'Brundibar' comes to the Orlando stage in November


October 20, 2017

For over a decade and a half, “Brundibar” was the performance that almost happened.

A large file folder, still held by the Holocaust Memorial Resource & Education Center, documents the history. In 2001, Tess Wise, the Holocaust Center’s founder and then-executive director, had a big vision: she was planning to bring an Israeli children’s choir to Orlando to perform this historic opera. The contents of the folder reveal how it almost happened, and how it didn’t. Emails and receipts show that the space was booked at the Bob Carr Performing Arts Center. Press releases were sent to the Orlando Sentinel. Everything seemed in order, but things fell through, mostly because of finances; “Brundibar” couldn’t happen, not that year.

It would be 16 years before “Brundibar” would come to the Orlando stage, but this lost dream has been realized; in partnership with Opera Orlando and Florida Symphony Youth Orchestra, two of Orlando’s cultural beacons, the Holocaust Memorial Resource & Education Center is thrilled to host a performance of this powerful children’s opera. The commemoration and performances will take place on Sunday, Nov. 5, at 2 p.m. at the Rosen Jewish Community Center at 11184 S. Apopka Vineland Rd, Orlando, FL 32836. A special talk from American composer Lori Laitman will be presented on Thursday, Nov. 2, at 6 p.m. at the Holocaust Center. Visitors to the Thursday evening program will hear about not only the process of creating the composition, but about its significance.

Executive Director of the Holocaust Center, Pam Kancher, is extraordinarily grateful for this partnership. “We are thrilled to fulfill the dream of our founder and Holocaust Survivor, Tess Wise, by bringing ‘Brundibar’ to our community. We are so grateful for the significant partnership with Opera Orlando and the Florida Symphony Youth Orchestras, without whom we would not be able to present this incredible project.”

“Brundibar” was written by Czech composer Hans Krasa for a 1939 competition whose winner would never be declared. When Germany invaded the present-day Czech Republic, Krasa was imprisoned in Terezin. It was here that he decided to stage the unperformed opera, casting the camp’s children in the roles. The opera tells the story of two children who must raise money to buy milk for their sick mother, but are repeatedly thwarted by Brundibar, the town bully. But through teamwork and by standing up to injustice, they defeat Brundibar.

Terezin was considered the “model” camp; when the Red Cross, concerned that the concentration camps were not the “paradise” of Hitler’s propaganda, visited the camp in June of 1944 they were treated to a performance of the opera. Brundibar, for those imprisoned in Terezin, became a metaphor for Hitler. Maybe that was not what Krasa had intended originally, but there, performed inside the concentration camp, when the children came together with their fists raised in the air as they marched against Brundibar in unison, the powerful metaphor was unmistakable. Even still, this proved to be too subtle for the audience of foreign dignitaries and Nazi officers who later celebrated its performance.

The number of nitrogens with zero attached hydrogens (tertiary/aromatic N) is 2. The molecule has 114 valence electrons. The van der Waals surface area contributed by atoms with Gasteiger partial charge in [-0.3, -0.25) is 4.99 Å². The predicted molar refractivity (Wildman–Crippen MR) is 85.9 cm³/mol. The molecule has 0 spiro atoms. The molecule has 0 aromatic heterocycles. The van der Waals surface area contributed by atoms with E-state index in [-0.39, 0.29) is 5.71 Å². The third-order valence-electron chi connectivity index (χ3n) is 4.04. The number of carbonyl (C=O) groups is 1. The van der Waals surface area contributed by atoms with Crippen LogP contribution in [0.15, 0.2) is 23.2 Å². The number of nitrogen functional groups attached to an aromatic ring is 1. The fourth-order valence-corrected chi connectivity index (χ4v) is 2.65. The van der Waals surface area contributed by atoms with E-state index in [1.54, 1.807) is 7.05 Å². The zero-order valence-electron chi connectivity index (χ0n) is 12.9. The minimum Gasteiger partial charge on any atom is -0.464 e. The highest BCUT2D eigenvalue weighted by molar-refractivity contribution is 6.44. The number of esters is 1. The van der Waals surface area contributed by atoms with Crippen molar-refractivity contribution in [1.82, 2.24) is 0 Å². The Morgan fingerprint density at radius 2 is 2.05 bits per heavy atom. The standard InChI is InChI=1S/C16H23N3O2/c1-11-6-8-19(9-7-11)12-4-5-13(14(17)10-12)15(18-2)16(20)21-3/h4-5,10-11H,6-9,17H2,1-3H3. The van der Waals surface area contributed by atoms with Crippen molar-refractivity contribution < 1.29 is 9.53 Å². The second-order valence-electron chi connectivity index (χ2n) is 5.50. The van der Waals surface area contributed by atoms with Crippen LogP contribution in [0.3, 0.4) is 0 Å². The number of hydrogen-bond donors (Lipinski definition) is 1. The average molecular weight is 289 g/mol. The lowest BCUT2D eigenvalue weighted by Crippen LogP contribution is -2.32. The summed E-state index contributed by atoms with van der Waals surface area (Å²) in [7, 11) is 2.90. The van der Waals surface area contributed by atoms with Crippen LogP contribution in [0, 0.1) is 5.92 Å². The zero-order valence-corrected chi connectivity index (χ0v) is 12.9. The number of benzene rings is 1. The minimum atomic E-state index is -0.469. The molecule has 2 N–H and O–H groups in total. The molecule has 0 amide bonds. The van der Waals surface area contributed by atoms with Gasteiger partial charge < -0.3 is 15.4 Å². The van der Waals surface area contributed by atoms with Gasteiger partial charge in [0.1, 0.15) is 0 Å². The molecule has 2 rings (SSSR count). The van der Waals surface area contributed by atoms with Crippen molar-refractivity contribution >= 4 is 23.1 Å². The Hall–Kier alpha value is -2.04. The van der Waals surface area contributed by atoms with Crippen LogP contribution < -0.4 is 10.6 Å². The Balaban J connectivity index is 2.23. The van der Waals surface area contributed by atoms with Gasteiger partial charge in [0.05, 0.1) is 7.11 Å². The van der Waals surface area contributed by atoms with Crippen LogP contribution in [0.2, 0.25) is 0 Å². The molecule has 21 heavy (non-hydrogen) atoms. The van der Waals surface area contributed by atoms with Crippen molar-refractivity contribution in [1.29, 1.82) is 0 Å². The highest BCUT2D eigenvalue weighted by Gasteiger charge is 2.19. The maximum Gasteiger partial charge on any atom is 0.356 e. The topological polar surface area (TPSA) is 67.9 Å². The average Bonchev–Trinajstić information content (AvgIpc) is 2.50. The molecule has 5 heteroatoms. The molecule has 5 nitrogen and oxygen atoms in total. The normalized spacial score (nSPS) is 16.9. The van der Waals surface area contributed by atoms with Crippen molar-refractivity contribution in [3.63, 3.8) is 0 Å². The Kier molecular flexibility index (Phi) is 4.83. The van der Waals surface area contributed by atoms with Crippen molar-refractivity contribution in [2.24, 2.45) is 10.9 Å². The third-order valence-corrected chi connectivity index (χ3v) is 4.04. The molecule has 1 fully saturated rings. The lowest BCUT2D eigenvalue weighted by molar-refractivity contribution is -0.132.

The opera was performed 55 times by the children in the camp. For them, the music and story were a source of inspiration and hope; it was a much-needed escape from the daily fears and suffering that came with surviving in the camp. It was not the only way that children found escape. Vedem, Czech for “in the lead,” was the project of about a hundred boys who lived in a single house of the camp. Featuring poetry, literary reviews, jokes, and essays, it was circulated in secret. The boys knew that its discovery would result in their death. It was never found, and miraculously, over 700 pages survived the war. In 2010, American composer Lori Laitman drew from the poetry written in the magazine, alongside contemporary libretto written by David Mason, to create an oratorio by the same name. Sung by a youth choir, Vedem is a story of resilience, resistance, and survival.

In memory of the children of Terezin, it is now a tradition for “Brundibar” to be performed by an all-youth cast. Through these performances, young artists will be able to explore the themes of inclusion, perseverance, and teamwork.  Robin Jensen, Music and Education Director of Opera Orlando who will be preparing the Opera Orlando Youth Company for the performance, believes that this is an incredible way for the company’s aspiring young artists to learn about these powerful lessons from history and how they’re still relevant.

“The performances of “Brundibar” and Vedem will cause our cast to imagine themselves in the same situation as the children imprisoned in the concentration camp,” explained Jensen. “They will be challenged by this but I’m confident that their hearts will grow while they gain a personal understanding of this once terrible reality. We’re grateful to both the Holocaust Center and the Youth Orchestra for this collaboration and giving our company this opportunity.”

The young orchestra players will also be given a chance to engage with the power of the music. “The FSYO Symphonic members and I are happy to be part of this project of remembrance and we’re honored to use our talents to keep the voices of the original performers alive,” said Hanrich Claassen, FSYO Symphonic Orchestra Conductor and Music Director.

For information about sponsorships and tickets, visit holocaustedu.org.


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